Op-Ed: The Hyde Amendment Puts My Patients at Unnecessary Risk

At the Planned Parenthood health center in Washington, D.C.—where I work as a physician—a counselor and I reviewed the files of patients I was to see that day. One individual, who I’ll call Lucy, was a very young patient there for an abortion, accompanied by her parents. All three were in agreement that continuing her pregnancy was not an option for physical, mental and emotional reasons.

During her ultrasound, we discovered Lucy was much later in her pregnancy than previously thought, so we would not be able to perform her procedure—but instead would refer her to a hospital for care. 

As I began a discussion with Lucy and her parents explaining the need for hospital care, all three began to cry. Lucy’s mother told me that they did not have money to be seen anywhere else, especially not a hospital.  Her mother told me that the family had Medicaid, but I knew that because of restrictions imposed by a federal law called the Hyde Amendment, their insurance would not cover Lucy’s abortion care.

Without insurance or the money to pay out-of-pocket for the procedure, it was likely that Lucy would have no option but to carry the pregnancy to term.

Her father turned to me with tears in his eyes and asked if there was anything I could do to help them.  As I sat there with this family, I felt intensely empathetic with their situation, devastated at my inability to help Lucy, and angry and frustrated at the law that was coming between my patient and the care she needed.  

I became an obstetrician-gynecologist over 15 years ago because I want to provide quality care, including abortion care, to anyone in need who comes through my doors. But the Hyde Amendment often prevents me from being able to do so.    

For over 40 years, the Hyde Amendment has blocked federal insurance from covering abortion care outside of the exceptions of rape, incest, or life endangerment. And, unlike other states or jurisdictions, the District of Columbia is further prohibited by Congress from using its own money to provide abortion coverage to its residents. Lucy is only one of over 55,000 reproductive-age women in D.C. enrolled in Medicaid who is affected by these restrictions.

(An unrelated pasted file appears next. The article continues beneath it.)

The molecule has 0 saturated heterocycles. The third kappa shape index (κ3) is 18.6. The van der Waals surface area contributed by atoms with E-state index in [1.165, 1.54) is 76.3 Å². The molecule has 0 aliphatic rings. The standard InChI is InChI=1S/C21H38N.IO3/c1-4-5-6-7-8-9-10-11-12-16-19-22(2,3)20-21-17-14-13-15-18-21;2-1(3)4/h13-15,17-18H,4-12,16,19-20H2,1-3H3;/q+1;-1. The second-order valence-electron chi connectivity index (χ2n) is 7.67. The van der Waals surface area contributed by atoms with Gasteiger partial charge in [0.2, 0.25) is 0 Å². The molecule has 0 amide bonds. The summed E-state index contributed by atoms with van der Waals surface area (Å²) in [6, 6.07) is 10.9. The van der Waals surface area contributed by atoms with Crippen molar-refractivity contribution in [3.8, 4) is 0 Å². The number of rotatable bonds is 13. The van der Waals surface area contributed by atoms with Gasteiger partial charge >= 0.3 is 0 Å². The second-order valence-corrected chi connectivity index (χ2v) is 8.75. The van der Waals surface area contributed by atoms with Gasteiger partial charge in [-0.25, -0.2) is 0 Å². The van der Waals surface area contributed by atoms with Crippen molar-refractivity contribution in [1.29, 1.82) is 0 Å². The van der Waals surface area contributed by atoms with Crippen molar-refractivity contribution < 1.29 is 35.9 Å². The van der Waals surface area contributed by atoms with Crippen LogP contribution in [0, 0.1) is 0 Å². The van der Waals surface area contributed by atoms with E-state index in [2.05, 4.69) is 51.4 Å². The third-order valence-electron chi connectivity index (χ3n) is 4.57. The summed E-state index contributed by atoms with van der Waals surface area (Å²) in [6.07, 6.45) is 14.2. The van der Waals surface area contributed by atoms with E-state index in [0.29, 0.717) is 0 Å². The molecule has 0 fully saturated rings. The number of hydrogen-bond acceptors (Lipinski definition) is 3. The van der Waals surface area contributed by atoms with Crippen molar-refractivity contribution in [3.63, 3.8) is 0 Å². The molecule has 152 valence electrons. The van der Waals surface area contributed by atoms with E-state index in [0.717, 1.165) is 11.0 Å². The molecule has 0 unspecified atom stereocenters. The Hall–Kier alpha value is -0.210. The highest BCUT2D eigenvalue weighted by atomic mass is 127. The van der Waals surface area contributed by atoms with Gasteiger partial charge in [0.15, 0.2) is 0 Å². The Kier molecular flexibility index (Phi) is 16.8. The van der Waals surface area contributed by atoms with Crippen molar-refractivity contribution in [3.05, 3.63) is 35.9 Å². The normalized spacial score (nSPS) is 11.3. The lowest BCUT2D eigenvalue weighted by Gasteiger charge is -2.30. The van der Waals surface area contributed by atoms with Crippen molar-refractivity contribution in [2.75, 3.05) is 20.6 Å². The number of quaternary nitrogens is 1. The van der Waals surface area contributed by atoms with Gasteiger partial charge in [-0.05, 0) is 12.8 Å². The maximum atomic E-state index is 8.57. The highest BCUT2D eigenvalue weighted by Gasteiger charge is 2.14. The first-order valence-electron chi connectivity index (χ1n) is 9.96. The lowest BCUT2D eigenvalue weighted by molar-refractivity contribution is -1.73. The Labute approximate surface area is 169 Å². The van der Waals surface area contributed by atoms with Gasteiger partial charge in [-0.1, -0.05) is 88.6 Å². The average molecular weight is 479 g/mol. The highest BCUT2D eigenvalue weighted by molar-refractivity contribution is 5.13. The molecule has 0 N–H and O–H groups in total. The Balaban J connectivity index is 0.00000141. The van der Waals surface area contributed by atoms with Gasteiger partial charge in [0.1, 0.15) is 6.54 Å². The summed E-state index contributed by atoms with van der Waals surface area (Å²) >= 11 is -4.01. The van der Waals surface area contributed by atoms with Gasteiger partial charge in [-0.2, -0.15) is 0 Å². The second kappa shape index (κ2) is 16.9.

One in four women will access an abortion over the course of their reproductive lives. Yet, Hyde intentionally deprives many of my patients—often people with low incomes who hail from communities of color, those most likely to use Medicaid as their health insurance—from being able to afford this crucial type of healthcare.

This policy has real-life impacts.  My patients have had to make life-altering health decisions based on financial constraints. Many have been forced to choose between buying food for their families and receiving critical health care.

The Hyde Amendment not only restricts abortion coverage under Medicaid in D.C. and across the country, but also under the Indian Health Service, Medicare and the Children’s Health Insurance Program. Over the years, its language has been incorporated into a range of other federal programs so that abortion care is also restricted for federal employees and their dependents, military service members, Peace Corps volunteers, immigrants, incarcerated individuals, Native Americans and residents of Washington, D.C. 

So, in addition to the policy denying coverage to Lucy, it also denies coverage to many of my other patients.  Helen, a federal employee, suffered serious complications with her previous pregnancy, and she and her family worried the same would happen in this pregnancy. Helen’s federally-funded insurance would not pay for her abortion, so she had to pay for it out-of-pocket.  In addition to that cost, she also incurred the costs of taking time off of work, paying for childcare and for transportation.

While I recognize that individuals may have complicated feelings about abortion, when people like Lucy and Helen need to end their pregnancies, it is imperative they have access to affordable, quality medical care. Their access should not depend on how much money their families earn or where they live.

We need to understand the real-life impact of the Hyde Amendment.  Health insurance should cover all healthcare needs, and any healthcare program that respects and upholds reproductive health must cover abortion care. This kind of reality for health care is not impossible; right now, our policymakers have the ability to pass a bill called the EACH Woman Act, which would leave health decisions with patients—those most equipped to make them.  It would eliminate many restrictions to abortion care, including the Hyde Amendment.

Removing bans placed by the Hyde Amendment is critical to ensuring abortion care is not a luxury afforded by a few, but instead is healthcare that can be accessed by anyone who needs it. My patients deserve nothing less.  


Dr. Serina Floyd is an obstetrician-gynecologist working at Planned Parenthood of Metropolitan Washington D.C. and a fellow with Physicians for Reproductive Health.